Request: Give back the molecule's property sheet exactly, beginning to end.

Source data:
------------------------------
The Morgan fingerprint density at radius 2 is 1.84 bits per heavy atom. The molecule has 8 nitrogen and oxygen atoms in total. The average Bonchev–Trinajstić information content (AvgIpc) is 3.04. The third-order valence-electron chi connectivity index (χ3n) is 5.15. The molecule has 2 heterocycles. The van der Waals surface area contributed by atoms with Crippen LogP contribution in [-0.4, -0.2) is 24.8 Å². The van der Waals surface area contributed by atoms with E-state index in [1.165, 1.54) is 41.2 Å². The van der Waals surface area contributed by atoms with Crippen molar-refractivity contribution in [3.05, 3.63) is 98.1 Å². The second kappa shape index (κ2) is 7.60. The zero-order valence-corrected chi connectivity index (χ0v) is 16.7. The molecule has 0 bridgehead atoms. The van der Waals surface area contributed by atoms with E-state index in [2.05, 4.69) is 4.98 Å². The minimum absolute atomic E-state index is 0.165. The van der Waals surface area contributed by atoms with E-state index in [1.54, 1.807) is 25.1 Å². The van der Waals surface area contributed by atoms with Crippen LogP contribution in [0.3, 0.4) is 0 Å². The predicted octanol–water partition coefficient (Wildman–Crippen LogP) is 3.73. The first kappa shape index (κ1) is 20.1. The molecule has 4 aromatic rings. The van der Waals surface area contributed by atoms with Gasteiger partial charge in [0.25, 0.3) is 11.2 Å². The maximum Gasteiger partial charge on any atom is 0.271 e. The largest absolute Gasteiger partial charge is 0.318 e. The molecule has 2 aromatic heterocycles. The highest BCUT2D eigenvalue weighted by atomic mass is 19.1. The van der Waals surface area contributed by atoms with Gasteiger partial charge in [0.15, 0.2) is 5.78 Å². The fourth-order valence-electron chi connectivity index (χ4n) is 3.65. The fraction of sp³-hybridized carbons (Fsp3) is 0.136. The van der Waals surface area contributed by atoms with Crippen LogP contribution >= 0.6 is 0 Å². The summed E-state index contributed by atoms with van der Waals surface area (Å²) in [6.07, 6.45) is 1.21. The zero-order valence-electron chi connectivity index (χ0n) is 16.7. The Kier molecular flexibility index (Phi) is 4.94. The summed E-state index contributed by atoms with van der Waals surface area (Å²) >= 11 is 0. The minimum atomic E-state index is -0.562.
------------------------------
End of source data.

The Morgan fingerprint density at radius 2 is 1.84 bits per heavy atom. The molecule has 8 nitrogen and oxygen atoms in total. The average Bonchev–Trinajstić information content (AvgIpc) is 3.04. The third-order valence-electron chi connectivity index (χ3n) is 5.15. The molecule has 2 heterocycles. The van der Waals surface area contributed by atoms with Crippen LogP contribution in [-0.4, -0.2) is 24.8 Å². The van der Waals surface area contributed by atoms with E-state index in [1.165, 1.54) is 41.2 Å². The van der Waals surface area contributed by atoms with Crippen molar-refractivity contribution in [3.05, 3.63) is 98.1 Å². The second kappa shape index (κ2) is 7.60. The zero-order valence-corrected chi connectivity index (χ0v) is 16.7. The molecule has 0 bridgehead atoms. The van der Waals surface area contributed by atoms with E-state index in [2.05, 4.69) is 4.98 Å². The minimum absolute atomic E-state index is 0.165. The van der Waals surface area contributed by atoms with E-state index in [1.54, 1.807) is 25.1 Å². The van der Waals surface area contributed by atoms with Crippen LogP contribution in [0.3, 0.4) is 0 Å². The predicted octanol–water partition coefficient (Wildman–Crippen LogP) is 3.73. The first kappa shape index (κ1) is 20.1. The molecule has 4 aromatic rings. The van der Waals surface area contributed by atoms with Gasteiger partial charge in [0.25, 0.3) is 11.2 Å². The maximum Gasteiger partial charge on any atom is 0.271 e. The largest absolute Gasteiger partial charge is 0.318 e. The molecule has 2 aromatic heterocycles. The highest BCUT2D eigenvalue weighted by atomic mass is 19.1. The van der Waals surface area contributed by atoms with Gasteiger partial charge in [0.15, 0.2) is 5.78 Å². The fourth-order valence-electron chi connectivity index (χ4n) is 3.65. The fraction of sp³-hybridized carbons (Fsp3) is 0.136. The van der Waals surface area contributed by atoms with Crippen LogP contribution >= 0.6 is 0 Å². The summed E-state index contributed by atoms with van der Waals surface area (Å²) in [6.07, 6.45) is 1.21. The zero-order valence-electron chi connectivity index (χ0n) is 16.7. The Kier molecular flexibility index (Phi) is 4.94. The summed E-state index contributed by atoms with van der Waals surface area (Å²) >= 11 is 0. The minimum atomic E-state index is -0.562.